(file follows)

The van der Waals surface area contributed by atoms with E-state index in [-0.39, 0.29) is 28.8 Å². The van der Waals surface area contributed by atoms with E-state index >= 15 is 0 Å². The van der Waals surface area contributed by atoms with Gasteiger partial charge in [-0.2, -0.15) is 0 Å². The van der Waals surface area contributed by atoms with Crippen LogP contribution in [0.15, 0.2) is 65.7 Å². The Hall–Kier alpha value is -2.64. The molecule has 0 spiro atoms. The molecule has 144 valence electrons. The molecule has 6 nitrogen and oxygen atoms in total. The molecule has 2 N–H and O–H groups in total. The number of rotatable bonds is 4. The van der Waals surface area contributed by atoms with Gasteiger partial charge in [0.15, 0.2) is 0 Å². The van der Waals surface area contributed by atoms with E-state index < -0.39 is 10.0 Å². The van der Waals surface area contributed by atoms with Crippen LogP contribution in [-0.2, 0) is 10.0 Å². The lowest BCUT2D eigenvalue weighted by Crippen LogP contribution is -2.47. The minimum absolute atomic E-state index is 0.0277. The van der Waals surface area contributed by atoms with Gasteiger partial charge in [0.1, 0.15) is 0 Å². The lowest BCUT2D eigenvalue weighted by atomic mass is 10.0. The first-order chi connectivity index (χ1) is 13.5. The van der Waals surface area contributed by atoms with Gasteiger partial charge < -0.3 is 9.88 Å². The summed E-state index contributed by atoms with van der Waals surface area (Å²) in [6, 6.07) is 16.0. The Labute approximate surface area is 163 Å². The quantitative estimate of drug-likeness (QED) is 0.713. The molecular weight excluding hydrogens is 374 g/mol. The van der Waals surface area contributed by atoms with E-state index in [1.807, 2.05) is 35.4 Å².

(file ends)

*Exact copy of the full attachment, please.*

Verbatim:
The van der Waals surface area contributed by atoms with E-state index in [-0.39, 0.29) is 28.8 Å². The van der Waals surface area contributed by atoms with E-state index >= 15 is 0 Å². The van der Waals surface area contributed by atoms with Gasteiger partial charge in [-0.2, -0.15) is 0 Å². The van der Waals surface area contributed by atoms with Crippen LogP contribution in [0.15, 0.2) is 65.7 Å². The Hall–Kier alpha value is -2.64. The molecule has 0 spiro atoms. The molecule has 144 valence electrons. The molecule has 6 nitrogen and oxygen atoms in total. The molecule has 2 N–H and O–H groups in total. The number of rotatable bonds is 4. The van der Waals surface area contributed by atoms with Gasteiger partial charge in [0.15, 0.2) is 0 Å². The van der Waals surface area contributed by atoms with E-state index < -0.39 is 10.0 Å². The van der Waals surface area contributed by atoms with Crippen LogP contribution in [-0.2, 0) is 10.0 Å². The lowest BCUT2D eigenvalue weighted by Crippen LogP contribution is -2.47. The minimum absolute atomic E-state index is 0.0277. The van der Waals surface area contributed by atoms with Gasteiger partial charge in [0.1, 0.15) is 0 Å². The lowest BCUT2D eigenvalue weighted by atomic mass is 10.0. The first-order chi connectivity index (χ1) is 13.5. The van der Waals surface area contributed by atoms with Gasteiger partial charge < -0.3 is 9.88 Å². The summed E-state index contributed by atoms with van der Waals surface area (Å²) in [6, 6.07) is 16.0. The Labute approximate surface area is 163 Å². The quantitative estimate of drug-likeness (QED) is 0.713. The molecular weight excluding hydrogens is 374 g/mol. The van der Waals surface area contributed by atoms with E-state index in [1.807, 2.05) is 35.4 Å².